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If Thou Wilt Be Perfect, Go and Sell That Thou Hast - Matthew 19:16-26

And, behold, one came and said unto him, Good Master, what good thing shall I do, that I may have eternal life? And he said unto him, Why callest thou me good? there is none good but one, that is, God: but if thou wilt enter into life, keep the commandments. He saith unto him, Which? Jesus said, Thou shalt do no murder, Thou shalt not commit adultery, Thou shalt not steal, Thou shalt not bear false witness, Honour thy father and thy mother: and, Thou shalt love thy neighbour as thyself. The young man saith unto him, All these things have I kept from my youth up: what lack I yet? Jesus said unto him, If thou wilt be perfect, go and sell that thou hast, and give to the poor, and thou shalt have treasure in heaven: and come and follow me. But when the young man heard that saying, he went away sorrowful: for he had great possessions. Then said Jesus unto his disciples, Verily I say unto you, That a rich man shall hardly enter into the kingdom of heaven. And again I say unto you, It is easier for a camel to go through the eye of a needle, than for a rich man to enter into the kingdom of God. When his disciples heard it, they were exceedingly amazed, saying, Who then can be saved? But Jesus beheld them, and said unto them, With men this is impossible; but with God all things are possible. Matthrew 19:16-26


St. Gregory of Nyssa says the following about this Gospel reading: " The history regards the rich man to whom the Lord spoke this word as young—the kind of person, I suppose, inclined to enjoy the pleasures of this life—and attached to his possessions; for it says that he was grieved at the advice to part with what he had, and that he did not choose to exchange his property for life eternal. This man, when he heard that a teacher of eternal life was in the neighborhood, came to him in the expectation of living in perpetual luxury, with life indefinitely extended, flattering the Lord with the title of “good,”—flattering, I should rather say, not the Lord as we conceive Him, but as He then appeared in the form of a servant. For his character was not such as to enable him to penetrate the outward veil of flesh, and see through it into the inner shrine of Deity. The Lord, then, Who sees the hearts, discerned the motive with which the young man approached Him as a suppliant,—that he did so, not with a soul intently fixed upon the Divine, but that it was the man whom he besought, calling Him “Good Master,” because he hoped to learn from Him some lore by which the approach of death might be hindered. Accordingly, with good reason did He Who was thus besought by him answer even as He was addressed. For as the entreaty was not addressed to God the Word, so correspondingly the answer was delivered to the applicant by the Humanity of Christ, thereby impressing on the youth a double lesson. For He teaches him, by one and the same answer, both the duty of reverencing and paying homage to the Divinity, not by flattering speeches but by his life, by keeping the commandments and buying life eternal at the cost of all possessions, and also the truth that humanity, having been sunk in depravity by reason of sin, is debarred from the title of “Good”: and for this reason He says, “Why callest Thou Me good?” suggesting in His answer by the word “Me” that human nature which encompassed Him, while by attributing goodness to the Godhead He expressly declared Himself to be good, seeing that He is proclaimed to be God by the Gospel."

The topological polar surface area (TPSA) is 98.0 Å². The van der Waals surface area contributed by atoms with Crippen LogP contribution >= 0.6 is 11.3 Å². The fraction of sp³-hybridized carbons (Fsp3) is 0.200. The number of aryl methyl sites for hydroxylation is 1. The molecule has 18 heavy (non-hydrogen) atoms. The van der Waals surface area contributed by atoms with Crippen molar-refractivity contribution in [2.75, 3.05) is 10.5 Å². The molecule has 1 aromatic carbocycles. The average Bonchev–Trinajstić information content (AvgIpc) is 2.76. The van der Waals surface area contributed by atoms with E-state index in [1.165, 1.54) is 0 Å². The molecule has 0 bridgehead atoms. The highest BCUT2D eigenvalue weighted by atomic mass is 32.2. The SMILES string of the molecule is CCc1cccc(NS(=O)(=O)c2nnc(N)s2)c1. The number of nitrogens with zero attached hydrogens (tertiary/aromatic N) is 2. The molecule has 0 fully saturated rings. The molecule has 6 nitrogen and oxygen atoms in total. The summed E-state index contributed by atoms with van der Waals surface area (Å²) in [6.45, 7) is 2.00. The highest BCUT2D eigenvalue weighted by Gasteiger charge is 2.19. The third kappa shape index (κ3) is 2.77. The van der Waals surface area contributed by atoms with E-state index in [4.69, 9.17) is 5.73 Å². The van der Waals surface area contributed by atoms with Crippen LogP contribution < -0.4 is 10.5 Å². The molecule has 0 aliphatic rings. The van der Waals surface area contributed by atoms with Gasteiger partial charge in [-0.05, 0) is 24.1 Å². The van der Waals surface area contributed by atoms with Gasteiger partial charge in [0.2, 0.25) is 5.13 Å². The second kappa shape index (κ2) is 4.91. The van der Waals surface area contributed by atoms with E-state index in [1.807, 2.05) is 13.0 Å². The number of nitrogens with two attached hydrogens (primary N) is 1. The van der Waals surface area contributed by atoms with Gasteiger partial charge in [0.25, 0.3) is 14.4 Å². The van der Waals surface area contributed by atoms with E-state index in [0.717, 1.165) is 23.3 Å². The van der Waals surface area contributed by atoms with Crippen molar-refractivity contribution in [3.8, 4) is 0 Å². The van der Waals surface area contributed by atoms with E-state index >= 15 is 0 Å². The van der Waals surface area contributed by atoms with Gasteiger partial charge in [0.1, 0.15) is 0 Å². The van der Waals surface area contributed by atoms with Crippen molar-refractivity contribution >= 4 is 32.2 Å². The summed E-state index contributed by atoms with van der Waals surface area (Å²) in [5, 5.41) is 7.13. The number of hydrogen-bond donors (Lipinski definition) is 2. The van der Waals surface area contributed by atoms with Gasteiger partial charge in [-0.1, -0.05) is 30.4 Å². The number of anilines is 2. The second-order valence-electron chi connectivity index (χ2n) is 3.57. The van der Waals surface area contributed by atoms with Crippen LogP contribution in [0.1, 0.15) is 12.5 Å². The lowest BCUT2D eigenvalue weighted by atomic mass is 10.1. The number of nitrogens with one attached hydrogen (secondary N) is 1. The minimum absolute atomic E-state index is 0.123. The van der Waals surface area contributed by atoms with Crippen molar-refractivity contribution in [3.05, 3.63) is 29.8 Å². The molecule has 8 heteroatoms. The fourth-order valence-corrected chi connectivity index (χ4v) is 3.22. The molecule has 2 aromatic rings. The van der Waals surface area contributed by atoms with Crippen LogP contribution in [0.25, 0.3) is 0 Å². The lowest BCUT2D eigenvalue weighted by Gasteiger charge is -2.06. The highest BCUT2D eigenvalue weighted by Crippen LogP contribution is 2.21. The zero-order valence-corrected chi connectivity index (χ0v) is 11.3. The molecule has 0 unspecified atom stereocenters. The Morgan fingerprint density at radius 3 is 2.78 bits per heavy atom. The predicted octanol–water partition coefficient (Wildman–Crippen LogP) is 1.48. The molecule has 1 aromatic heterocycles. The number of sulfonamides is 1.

St. Nikolai Velimirovich likewise comments on the young man's words, 'What good thing shall I do?' saying, "This question was obviously in the context of his riches, as is usually the case with the rich, who cannot see a distinction between themselves and their possessions, nor think of themselves without thinking of their possessions."